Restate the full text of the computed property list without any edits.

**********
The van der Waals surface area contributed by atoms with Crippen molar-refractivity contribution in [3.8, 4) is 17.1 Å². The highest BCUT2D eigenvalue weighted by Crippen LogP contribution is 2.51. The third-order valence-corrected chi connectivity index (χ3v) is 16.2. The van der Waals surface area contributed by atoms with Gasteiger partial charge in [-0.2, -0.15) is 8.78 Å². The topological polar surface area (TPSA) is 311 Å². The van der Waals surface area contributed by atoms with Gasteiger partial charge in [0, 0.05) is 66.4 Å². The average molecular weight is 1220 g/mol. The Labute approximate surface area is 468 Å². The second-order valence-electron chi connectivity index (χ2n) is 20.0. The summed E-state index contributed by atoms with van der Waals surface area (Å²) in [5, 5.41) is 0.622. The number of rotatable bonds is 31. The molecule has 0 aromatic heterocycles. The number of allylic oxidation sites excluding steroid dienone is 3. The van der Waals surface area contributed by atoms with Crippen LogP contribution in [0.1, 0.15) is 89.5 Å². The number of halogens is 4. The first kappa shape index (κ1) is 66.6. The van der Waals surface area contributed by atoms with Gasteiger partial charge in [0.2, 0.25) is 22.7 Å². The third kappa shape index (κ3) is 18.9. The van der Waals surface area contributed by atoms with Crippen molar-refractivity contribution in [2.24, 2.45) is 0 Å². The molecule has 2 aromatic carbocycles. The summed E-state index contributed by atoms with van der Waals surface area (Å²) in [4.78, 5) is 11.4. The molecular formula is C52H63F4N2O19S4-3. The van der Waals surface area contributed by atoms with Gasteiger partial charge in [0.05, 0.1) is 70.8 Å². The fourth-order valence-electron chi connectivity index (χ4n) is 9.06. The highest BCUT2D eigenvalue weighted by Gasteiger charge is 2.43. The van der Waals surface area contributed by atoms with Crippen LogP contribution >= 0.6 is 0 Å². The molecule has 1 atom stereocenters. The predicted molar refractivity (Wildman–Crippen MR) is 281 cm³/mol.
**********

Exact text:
The van der Waals surface area contributed by atoms with Crippen molar-refractivity contribution in [3.8, 4) is 17.1 Å². The highest BCUT2D eigenvalue weighted by Crippen LogP contribution is 2.51. The third-order valence-corrected chi connectivity index (χ3v) is 16.2. The van der Waals surface area contributed by atoms with Gasteiger partial charge in [-0.2, -0.15) is 8.78 Å². The topological polar surface area (TPSA) is 311 Å². The van der Waals surface area contributed by atoms with Gasteiger partial charge in [0, 0.05) is 66.4 Å². The average molecular weight is 1220 g/mol. The Labute approximate surface area is 468 Å². The second-order valence-electron chi connectivity index (χ2n) is 20.0. The summed E-state index contributed by atoms with van der Waals surface area (Å²) in [5, 5.41) is 0.622. The number of rotatable bonds is 31. The molecule has 0 aromatic heterocycles. The number of allylic oxidation sites excluding steroid dienone is 3. The van der Waals surface area contributed by atoms with Crippen LogP contribution in [0.1, 0.15) is 89.5 Å². The number of halogens is 4. The first kappa shape index (κ1) is 66.6. The van der Waals surface area contributed by atoms with Gasteiger partial charge in [0.2, 0.25) is 22.7 Å². The third kappa shape index (κ3) is 18.9. The van der Waals surface area contributed by atoms with Crippen molar-refractivity contribution in [2.24, 2.45) is 0 Å². The molecule has 2 aromatic carbocycles. The summed E-state index contributed by atoms with van der Waals surface area (Å²) in [4.78, 5) is 11.4. The molecular formula is C52H63F4N2O19S4-3. The van der Waals surface area contributed by atoms with Gasteiger partial charge in [0.05, 0.1) is 70.8 Å². The fourth-order valence-electron chi connectivity index (χ4n) is 9.06. The highest BCUT2D eigenvalue weighted by Gasteiger charge is 2.43. The van der Waals surface area contributed by atoms with Crippen LogP contribution >= 0.6 is 0 Å². The molecule has 1 atom stereocenters. The predicted molar refractivity (Wildman–Crippen MR) is 281 cm³/mol.